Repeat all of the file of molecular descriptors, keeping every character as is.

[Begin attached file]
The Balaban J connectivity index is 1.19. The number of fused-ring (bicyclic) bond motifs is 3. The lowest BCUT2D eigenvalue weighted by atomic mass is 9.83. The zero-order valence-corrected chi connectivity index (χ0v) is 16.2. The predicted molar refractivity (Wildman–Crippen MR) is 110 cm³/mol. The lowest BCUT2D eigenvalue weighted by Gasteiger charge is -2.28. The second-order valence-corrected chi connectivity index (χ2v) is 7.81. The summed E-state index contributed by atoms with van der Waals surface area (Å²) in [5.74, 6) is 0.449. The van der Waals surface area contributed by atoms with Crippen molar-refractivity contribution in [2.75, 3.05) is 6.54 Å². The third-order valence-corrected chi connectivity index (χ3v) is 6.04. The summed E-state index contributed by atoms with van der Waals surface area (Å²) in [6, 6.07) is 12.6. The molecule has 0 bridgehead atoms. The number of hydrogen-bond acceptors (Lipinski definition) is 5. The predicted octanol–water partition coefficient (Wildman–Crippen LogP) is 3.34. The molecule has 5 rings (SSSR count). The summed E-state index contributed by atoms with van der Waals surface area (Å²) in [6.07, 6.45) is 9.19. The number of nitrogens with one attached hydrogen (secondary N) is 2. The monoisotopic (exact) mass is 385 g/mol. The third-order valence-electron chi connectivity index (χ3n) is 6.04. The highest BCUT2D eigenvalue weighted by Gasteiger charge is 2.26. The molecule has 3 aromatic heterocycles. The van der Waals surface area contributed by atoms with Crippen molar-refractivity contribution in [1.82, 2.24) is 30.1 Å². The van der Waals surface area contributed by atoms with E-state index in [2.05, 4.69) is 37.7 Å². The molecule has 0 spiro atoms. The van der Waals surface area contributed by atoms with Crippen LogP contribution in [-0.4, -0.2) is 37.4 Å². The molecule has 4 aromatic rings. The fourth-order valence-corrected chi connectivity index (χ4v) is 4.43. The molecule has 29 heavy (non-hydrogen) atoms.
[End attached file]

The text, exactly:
The Balaban J connectivity index is 1.19. The number of fused-ring (bicyclic) bond motifs is 3. The lowest BCUT2D eigenvalue weighted by atomic mass is 9.83. The zero-order valence-corrected chi connectivity index (χ0v) is 16.2. The predicted molar refractivity (Wildman–Crippen MR) is 110 cm³/mol. The lowest BCUT2D eigenvalue weighted by Gasteiger charge is -2.28. The second-order valence-corrected chi connectivity index (χ2v) is 7.81. The summed E-state index contributed by atoms with van der Waals surface area (Å²) in [5.74, 6) is 0.449. The van der Waals surface area contributed by atoms with Crippen molar-refractivity contribution in [2.75, 3.05) is 6.54 Å². The third-order valence-corrected chi connectivity index (χ3v) is 6.04. The summed E-state index contributed by atoms with van der Waals surface area (Å²) in [6, 6.07) is 12.6. The molecule has 0 bridgehead atoms. The number of hydrogen-bond acceptors (Lipinski definition) is 5. The predicted octanol–water partition coefficient (Wildman–Crippen LogP) is 3.34. The molecule has 5 rings (SSSR count). The summed E-state index contributed by atoms with van der Waals surface area (Å²) in [6.07, 6.45) is 9.19. The number of nitrogens with one attached hydrogen (secondary N) is 2. The monoisotopic (exact) mass is 385 g/mol. The third-order valence-electron chi connectivity index (χ3n) is 6.04. The highest BCUT2D eigenvalue weighted by Gasteiger charge is 2.26. The molecule has 3 aromatic heterocycles. The van der Waals surface area contributed by atoms with Crippen molar-refractivity contribution in [1.82, 2.24) is 30.1 Å². The van der Waals surface area contributed by atoms with E-state index in [2.05, 4.69) is 37.7 Å². The molecule has 0 spiro atoms. The van der Waals surface area contributed by atoms with Crippen LogP contribution in [-0.4, -0.2) is 37.4 Å². The molecule has 4 aromatic rings. The fourth-order valence-corrected chi connectivity index (χ4v) is 4.43. The molecule has 29 heavy (non-hydrogen) atoms.